My wife uses a Panasonic FZ50 camera for her part-time videography. The camera records in MJPEG format in a QuickTime wrapper.

Class 4 cards are adequate for situations where there's little on-screen motion, but it stutters when she must pan. Class 10 cards eliminate that.

By RonJohn on 25 Feb 2013

Tablet/phone cards used for more than just media

"Many tablets and smartphones feature a microSD slot, enabling you to expand the internal storage – perhaps to accommodate a personal media library, or simply to download and install more apps.

Do you need a fast SD card? In this case, there’s often no need to splash out on fast media. A regular class 4 or 6 card that’s capable of recording HD video will also be fast enough to play it back."

This is fine if you're just using it for media files. However these days, many people supplement their tablet or phone's internal application memory flash drive space with external SD or microSD cards in order to install more applications into this space. In this case, using a slower card will delay the launch of any applications installed on that card. A faster card will give you faster app launch times. So depending on what you put on your external card, it can be worthwhile to opt for the faster card.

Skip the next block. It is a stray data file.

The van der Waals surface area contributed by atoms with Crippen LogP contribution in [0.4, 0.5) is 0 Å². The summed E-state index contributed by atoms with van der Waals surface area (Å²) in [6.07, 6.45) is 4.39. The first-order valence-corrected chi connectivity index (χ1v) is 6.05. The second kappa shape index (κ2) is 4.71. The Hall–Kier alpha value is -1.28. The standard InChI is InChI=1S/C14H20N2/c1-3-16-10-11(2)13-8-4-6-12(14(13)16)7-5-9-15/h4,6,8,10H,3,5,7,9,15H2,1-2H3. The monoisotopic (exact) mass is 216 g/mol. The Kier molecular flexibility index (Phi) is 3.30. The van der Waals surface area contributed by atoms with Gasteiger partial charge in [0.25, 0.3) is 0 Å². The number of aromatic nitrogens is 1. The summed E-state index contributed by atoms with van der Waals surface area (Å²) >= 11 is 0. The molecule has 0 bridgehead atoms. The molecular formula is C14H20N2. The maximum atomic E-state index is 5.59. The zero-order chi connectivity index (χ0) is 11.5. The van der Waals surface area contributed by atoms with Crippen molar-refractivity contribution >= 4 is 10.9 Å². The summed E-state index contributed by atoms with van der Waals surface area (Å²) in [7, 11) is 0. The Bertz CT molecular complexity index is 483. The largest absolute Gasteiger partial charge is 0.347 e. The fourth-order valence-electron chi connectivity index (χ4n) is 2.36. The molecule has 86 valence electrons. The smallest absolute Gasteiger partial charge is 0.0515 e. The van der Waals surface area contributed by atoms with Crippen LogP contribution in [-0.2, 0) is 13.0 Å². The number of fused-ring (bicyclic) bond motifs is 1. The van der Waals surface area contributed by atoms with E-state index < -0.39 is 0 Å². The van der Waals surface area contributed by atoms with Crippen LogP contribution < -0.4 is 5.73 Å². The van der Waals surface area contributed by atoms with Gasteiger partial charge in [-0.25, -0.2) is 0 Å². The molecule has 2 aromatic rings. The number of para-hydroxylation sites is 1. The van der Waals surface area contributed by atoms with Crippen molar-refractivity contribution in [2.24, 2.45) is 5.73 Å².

By storm311 on 25 Feb 2013

USB 3 Card Reader

What is the min. speed of the SD cards that will benefit from using an USB 3 reader (vs USB 2 reader)?

By Albert on 27 Feb 2013

how about MLC vs SLC?

I must say that your review, despite being 5 pages long misses the most important property of flash memory: namely, whether its NAND cells are single or multi-level cells.
Multi Level Cells are cheaper, but will severely (10-fold, give or take) reduce reliability of flash memory. Moreover the MLC’s have higher power consumption and smaller operating temperature range.
Most manufacturers somehow “forget” to mention whether their product is MLC or SLC. The only one indicator is the speed. The MLC NAND cells are always slower than SLC’s.
So, purchasing the SD cards with fastest transfer rates, will guarantee you the highest reliability as it will be manufactured using SLC technology.
For camera´s, the reliability does not matter so much, at worst, one will lose a picture or two, but if the purpose of SD card is storage expansion, then Single Level Cells are way to go.

By stasi47 on 28 Feb 2013

SD card size and speed querry

I have a 4gb class 2 SD card in my lumix camera and I recently purchased an 8gb class 10.
Why would the 4gb class 2 be faster? It is very noticeable when editing the pictures while still on the card.

By iggysmith on 16 May 2013

SD card size and speed querry

I have a 4gb class 2 SD card in my lumix camera and I recently purchased an 8gb class 10.
Why would the 4gb class 2 be faster? It is very noticeable when editing the pictures while still on the card.

By iggysmith on 16 May 2013

I have a Sony HX300 camera for which I purchased a Sandisk Extreme Pro 8GB 95MB/S CD card in order to speed up write times. After taking 10 frames the write time is the same as aslow class 2 card. Will you explain why please.

By HillClose on 25 Oct 2013

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For more details about purchasing this feature and/or images for editorial usage, please contact Jasmine Samra on